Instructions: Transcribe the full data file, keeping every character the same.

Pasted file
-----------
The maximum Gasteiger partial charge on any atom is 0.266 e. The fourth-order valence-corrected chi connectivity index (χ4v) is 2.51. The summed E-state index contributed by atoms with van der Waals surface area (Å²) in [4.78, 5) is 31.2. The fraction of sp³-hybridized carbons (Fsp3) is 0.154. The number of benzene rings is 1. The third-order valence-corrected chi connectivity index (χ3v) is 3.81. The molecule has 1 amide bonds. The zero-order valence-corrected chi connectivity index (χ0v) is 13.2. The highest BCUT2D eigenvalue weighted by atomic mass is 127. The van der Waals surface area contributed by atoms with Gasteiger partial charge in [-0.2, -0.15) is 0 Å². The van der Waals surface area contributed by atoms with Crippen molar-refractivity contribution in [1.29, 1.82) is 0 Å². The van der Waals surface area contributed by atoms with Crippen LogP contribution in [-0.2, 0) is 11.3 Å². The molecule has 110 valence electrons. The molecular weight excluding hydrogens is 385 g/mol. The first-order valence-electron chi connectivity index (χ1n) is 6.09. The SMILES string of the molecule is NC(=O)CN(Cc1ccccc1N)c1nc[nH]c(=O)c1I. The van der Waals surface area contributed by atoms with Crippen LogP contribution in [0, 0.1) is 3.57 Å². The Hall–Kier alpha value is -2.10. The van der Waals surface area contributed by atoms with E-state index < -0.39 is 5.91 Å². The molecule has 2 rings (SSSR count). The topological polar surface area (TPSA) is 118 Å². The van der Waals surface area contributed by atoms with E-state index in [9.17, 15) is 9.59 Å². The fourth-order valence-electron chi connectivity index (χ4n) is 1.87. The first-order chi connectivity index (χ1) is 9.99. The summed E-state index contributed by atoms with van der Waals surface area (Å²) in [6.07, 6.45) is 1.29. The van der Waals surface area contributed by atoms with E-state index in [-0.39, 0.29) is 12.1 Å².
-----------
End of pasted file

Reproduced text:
The maximum Gasteiger partial charge on any atom is 0.266 e. The fourth-order valence-corrected chi connectivity index (χ4v) is 2.51. The summed E-state index contributed by atoms with van der Waals surface area (Å²) in [4.78, 5) is 31.2. The fraction of sp³-hybridized carbons (Fsp3) is 0.154. The number of benzene rings is 1. The third-order valence-corrected chi connectivity index (χ3v) is 3.81. The molecule has 1 amide bonds. The zero-order valence-corrected chi connectivity index (χ0v) is 13.2. The highest BCUT2D eigenvalue weighted by atomic mass is 127. The van der Waals surface area contributed by atoms with Gasteiger partial charge in [-0.2, -0.15) is 0 Å². The van der Waals surface area contributed by atoms with Crippen molar-refractivity contribution in [1.29, 1.82) is 0 Å². The van der Waals surface area contributed by atoms with Crippen LogP contribution in [-0.2, 0) is 11.3 Å². The molecule has 110 valence electrons. The molecular weight excluding hydrogens is 385 g/mol. The first-order valence-electron chi connectivity index (χ1n) is 6.09. The SMILES string of the molecule is NC(=O)CN(Cc1ccccc1N)c1nc[nH]c(=O)c1I. The van der Waals surface area contributed by atoms with Crippen LogP contribution in [0, 0.1) is 3.57 Å². The Hall–Kier alpha value is -2.10. The van der Waals surface area contributed by atoms with E-state index < -0.39 is 5.91 Å². The molecule has 2 rings (SSSR count). The topological polar surface area (TPSA) is 118 Å². The van der Waals surface area contributed by atoms with E-state index in [9.17, 15) is 9.59 Å². The fourth-order valence-electron chi connectivity index (χ4n) is 1.87. The first-order chi connectivity index (χ1) is 9.99. The summed E-state index contributed by atoms with van der Waals surface area (Å²) in [6.07, 6.45) is 1.29. The van der Waals surface area contributed by atoms with E-state index in [-0.39, 0.29) is 12.1 Å².